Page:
Mediastinal involvement in ovarian cancer
- Correspondence to Dr Aibek E Mirrakhimov,
A 57-year-old woman was diagnosed with serous papillary ovarian adenocarcinoma, for which she underwent total abdominal hysterectomy, bilateral salpingo-oophorectomy, omentectomy and appendectomy (omentum, appendix and other organs other than left ovary were grossly normal). CT scan of the chest was done, which showed prevascular lymph node measuring up to 4.5 cm (figure 1). The lymph node was biopsied, which stained positive for cytokeratin 7 and Wilms tumor gene product (WT)-1, which consistent with metastatic ovarian adenocarcinoma (figure 2). The patient was recently started on chemotherapy including carboplatin and paclitaxel, and radiation therapy.
Ovarian cancer is the second most common gynaecological cancer after breast cancer and the leading cause of gynaecological cancer-related deaths.1 Lymphatic spread and direct peritoneal tumour seeding are the most common metastatic routes of ovarian cancer.2 Mediastinal involvement is a rare phenomenon in patients with ovarian adenocarcinoma, with a few reports being published in the scientific literature.3–6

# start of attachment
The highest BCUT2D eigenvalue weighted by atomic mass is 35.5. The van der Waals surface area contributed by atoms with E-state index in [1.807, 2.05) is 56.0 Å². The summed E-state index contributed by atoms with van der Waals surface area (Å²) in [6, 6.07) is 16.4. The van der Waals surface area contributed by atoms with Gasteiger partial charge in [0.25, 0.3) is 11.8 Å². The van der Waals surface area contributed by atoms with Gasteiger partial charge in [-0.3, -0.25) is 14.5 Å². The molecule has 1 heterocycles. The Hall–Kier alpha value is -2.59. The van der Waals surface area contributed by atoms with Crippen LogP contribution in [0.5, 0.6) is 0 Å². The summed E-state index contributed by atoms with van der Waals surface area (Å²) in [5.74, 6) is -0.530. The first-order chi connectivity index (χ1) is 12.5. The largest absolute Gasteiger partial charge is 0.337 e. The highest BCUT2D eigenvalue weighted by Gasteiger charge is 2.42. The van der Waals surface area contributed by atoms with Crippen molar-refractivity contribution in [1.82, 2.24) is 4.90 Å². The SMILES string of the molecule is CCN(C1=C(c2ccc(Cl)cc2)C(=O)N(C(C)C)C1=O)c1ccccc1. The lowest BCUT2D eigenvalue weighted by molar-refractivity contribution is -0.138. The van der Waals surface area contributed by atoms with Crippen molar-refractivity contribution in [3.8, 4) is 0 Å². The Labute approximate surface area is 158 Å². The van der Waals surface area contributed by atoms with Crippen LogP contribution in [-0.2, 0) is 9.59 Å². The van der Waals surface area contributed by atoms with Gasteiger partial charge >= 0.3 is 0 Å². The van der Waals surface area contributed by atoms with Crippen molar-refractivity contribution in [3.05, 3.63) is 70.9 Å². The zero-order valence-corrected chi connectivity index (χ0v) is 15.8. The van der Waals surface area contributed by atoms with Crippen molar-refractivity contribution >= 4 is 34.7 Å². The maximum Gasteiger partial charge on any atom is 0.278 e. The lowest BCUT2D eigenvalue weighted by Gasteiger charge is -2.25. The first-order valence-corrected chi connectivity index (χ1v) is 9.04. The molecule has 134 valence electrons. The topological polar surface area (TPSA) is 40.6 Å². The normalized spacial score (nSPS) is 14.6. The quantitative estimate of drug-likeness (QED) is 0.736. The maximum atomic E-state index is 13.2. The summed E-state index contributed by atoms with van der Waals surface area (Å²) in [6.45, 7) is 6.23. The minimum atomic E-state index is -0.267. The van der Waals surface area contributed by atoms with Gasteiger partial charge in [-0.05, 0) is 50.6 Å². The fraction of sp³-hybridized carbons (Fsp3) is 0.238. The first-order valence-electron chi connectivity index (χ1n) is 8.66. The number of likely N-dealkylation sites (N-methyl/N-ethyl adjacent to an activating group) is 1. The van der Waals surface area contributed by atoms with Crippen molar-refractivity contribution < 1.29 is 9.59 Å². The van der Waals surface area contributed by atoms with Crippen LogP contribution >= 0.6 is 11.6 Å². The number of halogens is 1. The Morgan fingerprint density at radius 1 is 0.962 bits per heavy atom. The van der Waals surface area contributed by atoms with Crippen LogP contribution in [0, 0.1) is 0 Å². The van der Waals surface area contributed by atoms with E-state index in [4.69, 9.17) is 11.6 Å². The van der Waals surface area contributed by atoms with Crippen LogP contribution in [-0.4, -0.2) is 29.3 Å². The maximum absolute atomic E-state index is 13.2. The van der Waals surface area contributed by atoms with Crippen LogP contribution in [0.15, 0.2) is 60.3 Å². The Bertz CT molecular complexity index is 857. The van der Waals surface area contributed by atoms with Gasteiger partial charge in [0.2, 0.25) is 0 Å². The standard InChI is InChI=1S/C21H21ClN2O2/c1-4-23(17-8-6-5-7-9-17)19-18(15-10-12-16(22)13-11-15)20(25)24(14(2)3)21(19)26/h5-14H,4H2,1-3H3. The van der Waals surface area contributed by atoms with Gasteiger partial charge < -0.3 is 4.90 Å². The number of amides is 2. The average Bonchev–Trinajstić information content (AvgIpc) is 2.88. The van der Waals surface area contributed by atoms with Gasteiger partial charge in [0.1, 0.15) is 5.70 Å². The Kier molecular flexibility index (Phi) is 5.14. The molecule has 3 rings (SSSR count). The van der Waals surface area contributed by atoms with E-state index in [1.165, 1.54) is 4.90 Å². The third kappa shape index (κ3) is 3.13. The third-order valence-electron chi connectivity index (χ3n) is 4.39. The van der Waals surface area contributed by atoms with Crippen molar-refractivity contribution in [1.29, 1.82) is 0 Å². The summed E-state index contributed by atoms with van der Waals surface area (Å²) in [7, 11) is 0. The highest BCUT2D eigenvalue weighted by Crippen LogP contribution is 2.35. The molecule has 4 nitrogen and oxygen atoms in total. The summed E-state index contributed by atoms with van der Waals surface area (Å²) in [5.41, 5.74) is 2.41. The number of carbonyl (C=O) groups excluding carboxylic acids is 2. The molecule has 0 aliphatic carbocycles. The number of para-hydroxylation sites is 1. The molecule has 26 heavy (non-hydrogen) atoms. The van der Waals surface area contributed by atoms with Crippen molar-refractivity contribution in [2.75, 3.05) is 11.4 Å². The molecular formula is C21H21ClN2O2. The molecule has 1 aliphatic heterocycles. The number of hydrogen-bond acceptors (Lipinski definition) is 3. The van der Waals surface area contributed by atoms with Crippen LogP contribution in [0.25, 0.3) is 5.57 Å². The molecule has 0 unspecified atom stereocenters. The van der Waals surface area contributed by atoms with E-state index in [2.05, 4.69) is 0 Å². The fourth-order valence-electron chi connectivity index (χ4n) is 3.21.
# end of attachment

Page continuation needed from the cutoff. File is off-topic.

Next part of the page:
Mediasintal involvement is an ominous sign, which indicates an advanced disease stage and poor prognosis. Clinicians should be aware that mediastinum may be involved in cases of ovarian cancer, even after performing debulking surgery for a primary ovarian tumour such as in our case.
Ovarian cancer is the second most common gynaecological malignancy, being the leading cause of gynaecological cancer-related mortality.
Lymphatic spread and direct peritoneal tumour seeding are the most common metastatic routes of ovarian cancer.
Mediastinal involvement is rare in patients with ovarian cancer, yet possible. Mediastinal involvement is associated with advanced disease stage and poor prognosis.
Contributors Each author contributed equally to this manuscript.
Competing interests None.
Patient consent Obtained.
Provenance and peer review Not commissioned; externally peer reviewed.